Under the shade of a giant-leafed tree, the students gathered, sweating from running and kicking, eyes shining bright with expectation of what's next. One of the woman coaches then led an energetic learning session, likening lessons about landmine awareness to those of football drills. Teamwork, trust, communication. Most of these young people have come across a landmine, or worse, know someone who has been injured or died as a result of tampering. Having gotten them into a place of trust and respect from the football training, the coach us properly getting through to these kids with her lessons. They stand or sit, arms around each other, excitedly raising their hands to say the right answer. The hope is that these young kids will tell their parents what they've learned, their siblings who aren't at school, their aunties and uncles who are working the field. The hope is that Spirit of Soccer is, slowly but surely, helping decrease the amount of deaths as a result of a tragic history that has long since scarred this beautiful country.
To understand the importance of Spirit of Soccer's work, and the massive risk that plagues the rural communities of the Cambodian countryside, one has to understand its complex history. After thousands of landmines were dropped on the country during the Vietnam War, the Cambodian-Thai border continued to be used as a fighting ground, until the nation was swallowed in 1974 by the Khmer Rouge, led by dictator Pol Pot. Through an enforcement of social engineering (the elimination of everyone who hinted at having the slightest bit of wealth or education), millions were tortured and massacred, with citizens forced to attempt an insular agriconomy, resulting in widespread famine and disease. Although the Khmer Rouge was overthrown in 1979, the Party continued to wage war from border provinces, triggering a further surge of landmines being dropped. In the area where the school we visited for instance, the millions of mines were laid by slave workers for the Khmer Rouge.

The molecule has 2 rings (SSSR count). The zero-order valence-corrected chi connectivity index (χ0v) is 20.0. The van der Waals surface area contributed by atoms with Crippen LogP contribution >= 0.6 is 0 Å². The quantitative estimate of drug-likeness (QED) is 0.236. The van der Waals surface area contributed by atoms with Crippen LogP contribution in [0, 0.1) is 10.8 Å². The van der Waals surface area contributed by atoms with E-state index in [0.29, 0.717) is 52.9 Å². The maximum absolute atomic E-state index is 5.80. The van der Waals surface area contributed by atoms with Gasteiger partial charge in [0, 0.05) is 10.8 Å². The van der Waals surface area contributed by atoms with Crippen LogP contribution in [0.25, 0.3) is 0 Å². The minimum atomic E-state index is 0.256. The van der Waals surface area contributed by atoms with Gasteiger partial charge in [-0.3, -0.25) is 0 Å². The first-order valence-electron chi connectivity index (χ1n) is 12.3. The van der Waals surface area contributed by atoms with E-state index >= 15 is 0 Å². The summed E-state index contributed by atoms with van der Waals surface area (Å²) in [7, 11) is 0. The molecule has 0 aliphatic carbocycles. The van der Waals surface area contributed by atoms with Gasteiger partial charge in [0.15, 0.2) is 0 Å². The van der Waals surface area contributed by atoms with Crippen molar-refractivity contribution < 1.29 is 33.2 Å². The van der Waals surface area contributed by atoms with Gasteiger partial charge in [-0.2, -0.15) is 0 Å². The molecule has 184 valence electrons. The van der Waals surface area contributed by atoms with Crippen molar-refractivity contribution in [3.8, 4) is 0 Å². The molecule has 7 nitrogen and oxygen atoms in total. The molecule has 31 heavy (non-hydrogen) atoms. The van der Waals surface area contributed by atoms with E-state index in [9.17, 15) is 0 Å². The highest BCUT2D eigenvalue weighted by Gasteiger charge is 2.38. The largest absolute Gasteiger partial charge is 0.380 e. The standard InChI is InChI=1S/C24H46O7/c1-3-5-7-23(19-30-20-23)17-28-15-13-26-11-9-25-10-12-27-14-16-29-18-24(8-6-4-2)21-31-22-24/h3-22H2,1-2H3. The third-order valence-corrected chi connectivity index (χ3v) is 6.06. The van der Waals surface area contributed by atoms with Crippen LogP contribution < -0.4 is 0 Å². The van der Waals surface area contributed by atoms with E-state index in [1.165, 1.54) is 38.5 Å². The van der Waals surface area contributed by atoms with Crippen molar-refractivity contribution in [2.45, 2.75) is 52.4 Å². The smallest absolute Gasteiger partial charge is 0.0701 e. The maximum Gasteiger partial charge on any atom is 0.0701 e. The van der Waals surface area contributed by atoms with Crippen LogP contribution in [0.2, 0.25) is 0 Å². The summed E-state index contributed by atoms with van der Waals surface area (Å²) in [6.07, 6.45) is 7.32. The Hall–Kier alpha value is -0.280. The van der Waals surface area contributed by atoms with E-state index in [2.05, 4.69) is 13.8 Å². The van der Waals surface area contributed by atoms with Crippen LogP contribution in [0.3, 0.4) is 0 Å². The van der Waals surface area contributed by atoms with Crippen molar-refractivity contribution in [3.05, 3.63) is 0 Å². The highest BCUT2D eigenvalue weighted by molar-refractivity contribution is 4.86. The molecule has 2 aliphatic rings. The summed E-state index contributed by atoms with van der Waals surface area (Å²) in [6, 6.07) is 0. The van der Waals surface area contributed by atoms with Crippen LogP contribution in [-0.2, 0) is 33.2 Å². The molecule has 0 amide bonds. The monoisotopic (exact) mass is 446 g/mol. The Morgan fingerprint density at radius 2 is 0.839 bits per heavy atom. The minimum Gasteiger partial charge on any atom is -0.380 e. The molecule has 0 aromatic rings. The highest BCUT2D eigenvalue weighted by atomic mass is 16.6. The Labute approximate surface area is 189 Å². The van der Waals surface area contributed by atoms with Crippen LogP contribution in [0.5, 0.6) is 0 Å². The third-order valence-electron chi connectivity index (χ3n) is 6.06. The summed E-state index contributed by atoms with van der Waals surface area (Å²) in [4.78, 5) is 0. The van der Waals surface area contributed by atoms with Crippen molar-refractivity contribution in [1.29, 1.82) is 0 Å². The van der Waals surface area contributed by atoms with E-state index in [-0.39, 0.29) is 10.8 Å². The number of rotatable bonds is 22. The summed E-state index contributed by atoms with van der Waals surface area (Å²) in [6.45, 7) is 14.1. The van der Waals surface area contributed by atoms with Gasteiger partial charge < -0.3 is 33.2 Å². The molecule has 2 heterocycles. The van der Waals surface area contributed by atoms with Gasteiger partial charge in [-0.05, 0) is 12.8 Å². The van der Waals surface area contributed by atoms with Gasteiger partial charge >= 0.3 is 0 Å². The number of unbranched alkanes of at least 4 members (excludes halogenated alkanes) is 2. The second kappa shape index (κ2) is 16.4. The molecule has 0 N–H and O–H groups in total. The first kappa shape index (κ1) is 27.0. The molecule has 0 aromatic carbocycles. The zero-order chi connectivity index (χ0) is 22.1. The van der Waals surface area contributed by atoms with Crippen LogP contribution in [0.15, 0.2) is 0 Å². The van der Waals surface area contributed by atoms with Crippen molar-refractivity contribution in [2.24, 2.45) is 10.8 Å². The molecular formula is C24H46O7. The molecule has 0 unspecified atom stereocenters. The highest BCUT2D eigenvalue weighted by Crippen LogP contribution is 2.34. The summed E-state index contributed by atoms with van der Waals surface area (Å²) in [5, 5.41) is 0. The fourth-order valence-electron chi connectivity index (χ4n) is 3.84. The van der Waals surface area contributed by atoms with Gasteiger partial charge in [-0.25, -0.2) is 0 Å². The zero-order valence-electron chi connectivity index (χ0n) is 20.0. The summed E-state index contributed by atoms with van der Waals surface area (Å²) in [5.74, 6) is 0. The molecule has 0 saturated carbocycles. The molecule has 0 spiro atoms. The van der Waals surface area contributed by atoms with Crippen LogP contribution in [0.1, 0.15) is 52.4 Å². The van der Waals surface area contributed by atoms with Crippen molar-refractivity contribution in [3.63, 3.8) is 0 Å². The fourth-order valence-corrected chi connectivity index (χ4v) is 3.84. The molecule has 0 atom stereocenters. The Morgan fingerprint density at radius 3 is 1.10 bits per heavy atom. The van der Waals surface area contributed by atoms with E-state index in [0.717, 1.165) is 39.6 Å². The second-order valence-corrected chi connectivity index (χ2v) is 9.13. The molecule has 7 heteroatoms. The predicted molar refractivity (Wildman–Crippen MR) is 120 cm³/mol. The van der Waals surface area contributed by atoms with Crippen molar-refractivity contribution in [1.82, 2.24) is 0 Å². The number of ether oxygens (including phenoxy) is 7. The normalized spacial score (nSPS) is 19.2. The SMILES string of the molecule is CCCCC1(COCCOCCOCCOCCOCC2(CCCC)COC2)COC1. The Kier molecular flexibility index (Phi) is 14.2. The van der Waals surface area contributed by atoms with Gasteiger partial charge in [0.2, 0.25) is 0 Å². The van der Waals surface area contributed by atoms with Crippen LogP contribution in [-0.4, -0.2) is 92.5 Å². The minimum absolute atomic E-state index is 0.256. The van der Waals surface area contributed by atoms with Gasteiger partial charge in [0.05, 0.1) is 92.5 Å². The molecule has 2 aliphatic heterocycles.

About 20 minutes down the road from the school is an open-aired shack. It's basically a roof on stilts - no walls - under which five aging men sit, their skin leathery from the sun, their eyes tired from a lifetime of hardship. They are all missing legs. One has a prosthetic, smudged with grime, the metal bent from overuse, the skin on his thigh where the contraption attaches is blistered and infected. These men are all victims of landmines. Three of the four men have over six children each. The government provides little support, and even if they could get a subsidiary, they live deep, deep in the rural jungle, the closest town about a 45 minute drive.
As I spoke with these men, I began to understand why this country has been referred to as the Heart of Darkness - so much pain, so many deep-seeded issues. And yet, there is a form of love, a tinge of forgiveness that sits within these people. Victims of the Khmer Rouge live next door to the soldiers that caused the strife. People who have lost loved ones to ERWs continue to work with the government to get their land swept and cleared so they can once again farm safely, and coaches who lived through the darkest of times find hope in the young kids they teach.
In the eight years since Spirit of Soccer first set up the Cambodia programme, the amount of casualties to landmines has decreased a whopping 75.3%. The majority of accidents happen in rice paddys and crop fields. There are still hundreds of thousands of acres to clear. But there is a sense of hope, a sense of healing. You've just got to explore beyond the beaches, beyond the temples, to feel it.
Learn more about Spirit of Soccer at spiritofsoccer.netSuggest a correction